Gordon Brown asked police about phone hacking
- 23 January 2011
- From the section UK Politics
Gordon Brown asked police if his phone was hacked while he was prime minister, a source close to him has confirmed.
Scotland Yard has not yet answered Mr Brown's inquiry, made some months ago.
The Independent on Sunday reported that Mr Brown was concerned about the time when hacking was carried out by a News of the World reporter, since jailed.
It comes after Downing St director of communications Andy Coulson quit amid allegations about phone hacking at the News of the World when he was editor.
Labour deputy leader Harriet Harman, speaking on Sky News, said: "Hacking into people's phones is illegal. Obviously the criminal law has got to be complied with and if it is broken then it should be investigated by the police and it should be enforced.
"Nobody is above the law, no newspaper editor, no journalist."
Although the Independent on Sunday also reported that Mr Brown's predecessor Tony Blair had asked the Met Police to investigate whether he was the victim of phone hacking, his spokesman said: "Tony Blair did not have a mobile phone as prime minister."
Deputy Prime Minister Nick Clegg has denied the government has been damaged by the row surrounding the departure of Mr Coulson.
Mr Coulson has denied knowledge of any hacking when he was editor and Mr Clegg said he "had no reason to disbelieve him".
The process of finding a replacement for Mr Coulson - who first joined Mr Cameron's inner circle in 2007 when the Conservatives were in opposition - is under way after he indicated his intention to stand down in the next couple of weeks.
Labour have questioned Mr Cameron's judgement in retaining Mr Coulson in the high-profile role amid the continuing allegations.
'Play a role'
Mr Coulson has repeatedly denied any involvement in or knowledge of such activities but said on Friday he would step down as continuing media coverage of the issue "made it difficult for me to give the 110% needed in this role".
Asked whether Mr Coulson's departure was a blow for the coalition, Mr Clegg said he believed the government would not "miss a beat" in pressing ahead with its agenda of securing the economic recovery and public sector and constitutional changes.
And he defended Mr Cameron's handling of the issue and his decision to appoint Mr Coulson in the first place after he resigned as editor of the newspaper in 2007.
"If you listen to what David Cameron has said," he told BBC One's Andrew Marr show, "he said very emphatically that he thought it was right to give Andy Coulson a second chance.
"Andy Coulson has been very clear that he was not in any way responsible for phone hacking and had no knowledge of it. I have no reason to disbelieve him."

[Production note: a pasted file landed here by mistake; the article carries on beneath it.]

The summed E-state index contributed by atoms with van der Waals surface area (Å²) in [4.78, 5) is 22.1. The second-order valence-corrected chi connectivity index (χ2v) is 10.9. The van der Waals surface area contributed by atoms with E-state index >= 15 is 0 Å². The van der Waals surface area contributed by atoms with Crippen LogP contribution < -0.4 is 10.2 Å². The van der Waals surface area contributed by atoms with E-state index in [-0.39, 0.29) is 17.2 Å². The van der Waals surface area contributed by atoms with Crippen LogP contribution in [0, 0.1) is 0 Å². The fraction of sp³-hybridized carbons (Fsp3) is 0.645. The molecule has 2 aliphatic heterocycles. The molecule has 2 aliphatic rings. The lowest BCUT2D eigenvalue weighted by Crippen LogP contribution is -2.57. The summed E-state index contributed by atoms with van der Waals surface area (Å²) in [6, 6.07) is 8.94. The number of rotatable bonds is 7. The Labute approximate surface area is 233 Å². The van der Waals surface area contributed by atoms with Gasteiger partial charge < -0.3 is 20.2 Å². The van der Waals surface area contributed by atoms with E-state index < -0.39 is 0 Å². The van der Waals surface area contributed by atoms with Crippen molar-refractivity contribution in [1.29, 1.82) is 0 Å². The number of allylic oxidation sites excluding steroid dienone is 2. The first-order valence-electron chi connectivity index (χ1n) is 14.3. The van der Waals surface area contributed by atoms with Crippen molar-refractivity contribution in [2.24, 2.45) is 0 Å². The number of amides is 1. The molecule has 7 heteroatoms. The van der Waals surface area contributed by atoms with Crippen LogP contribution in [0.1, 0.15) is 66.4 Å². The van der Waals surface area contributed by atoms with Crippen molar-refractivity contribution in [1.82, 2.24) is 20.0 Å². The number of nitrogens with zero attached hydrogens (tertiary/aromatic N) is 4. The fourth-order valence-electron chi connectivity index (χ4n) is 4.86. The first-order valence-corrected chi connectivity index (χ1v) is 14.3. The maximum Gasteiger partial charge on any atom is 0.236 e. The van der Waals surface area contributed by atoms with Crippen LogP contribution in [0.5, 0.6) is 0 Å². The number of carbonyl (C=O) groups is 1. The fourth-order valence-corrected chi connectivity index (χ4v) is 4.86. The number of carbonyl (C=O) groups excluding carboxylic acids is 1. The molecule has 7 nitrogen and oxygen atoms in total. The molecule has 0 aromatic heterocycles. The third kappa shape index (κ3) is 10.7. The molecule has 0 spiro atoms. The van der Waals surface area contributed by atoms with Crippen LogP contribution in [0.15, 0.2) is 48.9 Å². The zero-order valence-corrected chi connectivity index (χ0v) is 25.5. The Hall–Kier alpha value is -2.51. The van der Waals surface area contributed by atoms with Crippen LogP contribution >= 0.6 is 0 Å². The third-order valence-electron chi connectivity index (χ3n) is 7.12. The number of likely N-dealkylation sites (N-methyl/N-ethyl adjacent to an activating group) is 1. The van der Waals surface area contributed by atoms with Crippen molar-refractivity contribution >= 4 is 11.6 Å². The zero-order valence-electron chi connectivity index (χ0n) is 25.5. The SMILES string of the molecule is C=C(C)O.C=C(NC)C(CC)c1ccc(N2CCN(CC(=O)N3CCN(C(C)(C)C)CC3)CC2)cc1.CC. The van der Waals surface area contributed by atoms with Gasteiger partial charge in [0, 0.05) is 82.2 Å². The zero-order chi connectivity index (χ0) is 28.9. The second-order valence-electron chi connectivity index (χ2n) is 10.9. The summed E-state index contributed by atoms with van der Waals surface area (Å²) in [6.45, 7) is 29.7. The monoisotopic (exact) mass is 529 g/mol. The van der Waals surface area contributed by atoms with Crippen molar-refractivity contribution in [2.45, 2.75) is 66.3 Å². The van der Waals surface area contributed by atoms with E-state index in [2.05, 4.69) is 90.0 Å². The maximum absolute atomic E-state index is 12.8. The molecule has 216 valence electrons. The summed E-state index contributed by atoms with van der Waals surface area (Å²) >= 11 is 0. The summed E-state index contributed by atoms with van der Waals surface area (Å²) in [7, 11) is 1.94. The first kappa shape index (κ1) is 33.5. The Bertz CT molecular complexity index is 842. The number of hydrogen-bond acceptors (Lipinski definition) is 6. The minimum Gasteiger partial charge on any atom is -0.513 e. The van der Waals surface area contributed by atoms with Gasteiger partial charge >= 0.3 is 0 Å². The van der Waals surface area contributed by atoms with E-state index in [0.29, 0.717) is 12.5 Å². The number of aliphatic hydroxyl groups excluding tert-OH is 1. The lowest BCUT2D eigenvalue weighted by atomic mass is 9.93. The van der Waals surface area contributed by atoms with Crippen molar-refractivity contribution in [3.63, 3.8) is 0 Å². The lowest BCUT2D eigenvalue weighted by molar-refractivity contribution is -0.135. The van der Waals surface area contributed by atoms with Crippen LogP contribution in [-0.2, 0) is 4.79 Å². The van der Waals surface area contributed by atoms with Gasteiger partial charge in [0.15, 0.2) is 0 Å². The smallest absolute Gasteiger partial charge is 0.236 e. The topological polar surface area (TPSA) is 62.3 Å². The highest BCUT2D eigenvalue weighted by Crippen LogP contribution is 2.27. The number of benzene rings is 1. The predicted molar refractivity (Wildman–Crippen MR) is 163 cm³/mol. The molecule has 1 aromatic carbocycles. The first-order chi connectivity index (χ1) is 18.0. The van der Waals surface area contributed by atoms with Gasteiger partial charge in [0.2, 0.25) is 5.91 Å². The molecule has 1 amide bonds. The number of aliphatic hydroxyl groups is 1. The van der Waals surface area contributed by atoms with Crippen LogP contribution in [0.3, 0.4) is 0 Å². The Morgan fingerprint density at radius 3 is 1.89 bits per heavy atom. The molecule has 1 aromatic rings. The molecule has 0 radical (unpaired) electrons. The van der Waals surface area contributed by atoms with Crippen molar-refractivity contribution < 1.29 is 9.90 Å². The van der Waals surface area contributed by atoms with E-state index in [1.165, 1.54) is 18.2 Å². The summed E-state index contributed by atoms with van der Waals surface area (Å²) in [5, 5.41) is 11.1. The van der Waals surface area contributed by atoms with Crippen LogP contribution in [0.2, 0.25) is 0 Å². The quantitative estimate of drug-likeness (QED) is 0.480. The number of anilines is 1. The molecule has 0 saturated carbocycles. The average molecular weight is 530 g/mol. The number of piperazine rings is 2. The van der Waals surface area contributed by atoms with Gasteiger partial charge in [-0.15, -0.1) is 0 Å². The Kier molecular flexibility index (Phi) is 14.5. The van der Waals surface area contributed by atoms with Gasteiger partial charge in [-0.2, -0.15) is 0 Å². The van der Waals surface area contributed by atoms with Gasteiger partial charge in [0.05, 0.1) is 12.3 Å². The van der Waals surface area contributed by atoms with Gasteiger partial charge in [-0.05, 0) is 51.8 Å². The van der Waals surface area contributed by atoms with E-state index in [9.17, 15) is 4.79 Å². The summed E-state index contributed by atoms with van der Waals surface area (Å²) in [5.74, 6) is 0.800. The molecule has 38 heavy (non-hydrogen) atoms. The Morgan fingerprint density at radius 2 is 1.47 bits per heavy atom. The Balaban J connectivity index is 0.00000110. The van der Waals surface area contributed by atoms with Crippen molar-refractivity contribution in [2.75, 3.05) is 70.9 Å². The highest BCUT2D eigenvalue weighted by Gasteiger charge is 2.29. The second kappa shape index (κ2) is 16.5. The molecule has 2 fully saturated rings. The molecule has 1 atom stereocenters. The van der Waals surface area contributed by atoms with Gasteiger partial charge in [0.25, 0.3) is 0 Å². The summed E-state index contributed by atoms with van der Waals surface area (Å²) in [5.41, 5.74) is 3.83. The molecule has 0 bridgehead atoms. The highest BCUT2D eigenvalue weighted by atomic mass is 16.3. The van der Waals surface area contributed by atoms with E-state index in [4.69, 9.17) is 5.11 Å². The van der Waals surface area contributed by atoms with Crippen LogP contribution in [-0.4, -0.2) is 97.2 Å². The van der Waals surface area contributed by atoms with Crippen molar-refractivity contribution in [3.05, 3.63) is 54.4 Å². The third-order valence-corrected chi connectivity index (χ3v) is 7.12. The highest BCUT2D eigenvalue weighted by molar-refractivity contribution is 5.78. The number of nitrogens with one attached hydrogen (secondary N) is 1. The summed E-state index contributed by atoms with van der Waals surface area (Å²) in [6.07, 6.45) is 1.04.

Mr Clegg said he would have some input into the choice of who would replace Mr Coulson.
"It is primarily a decision for the prime minister, he is the prime minister's spokesman but he is also responsible for communicating government policy so of course I will play a role as well."
Conservative MP and former shadow home secretary David Davis said the inner circle of Tories might lose touch with "the poorer part of the country" once Mr Coulson leaves.
"There he was, an Essex boy, council house lad, made his own way in the world and frankly never minced words. He was somebody who brought that gritty, slightly tough but necessary mindset to the Conservative leadership's thinking," he told BBC Radio 5 live's Pienaar's Politics.
'Trust in politics'
Labour said David Cameron could not escape responsibility for bringing Mr Coulson into his top team when there were unresolved questions about his past.
"I think that David Cameron was wrong to appoint someone to the heart of the government, to the heart of Downing Street, who had actually been editor of a newspaper at a time when criminal activity was going on," Ms Harman said.
While acknowledging that Mr Coulson had denied any involvement in phone hacking, she added the issue risked further eroding public confidence in politics.
"For all David Cameron talks about trust in politics, it is fundamental that people obey the criminal law and that is what is at stake here," she added.
'One rogue reporter?'
Energy Secretary Chris Huhne, a former journalist, said he believes that until now the Metropolitan Police have not been treating the case seriously enough, and questioned whether the hacking was restricted to a single journalist.
The journalist, News of the World royal editor Clive Goodman, was jailed in January 2007 for four months for conspiracy to access phone messages left for royal aides.
Private investigator Glenn Mulcaire was also jailed for hacking into the phones of politicians and celebrities, including model Elle Macpherson, publicist Max Clifford and MP Simon Hughes.
"It seemed to me clear for a long time that the number of people who were being hacked clearly was not consistent with it being one rogue reporter who happened to be the royal correspondent.
"Why would the royal correspondent be interested in hacking the voicemails of Simon Hughes, my colleague as a Liberal Democrat MP, for example?"
There have been allegations that other newspapers were also carrying out hacking.
Lawyer Mark Lewis said he was preparing civil legal action against other papers on behalf of four people, including celebrities.
"It appears to have been a widespread practice," he said.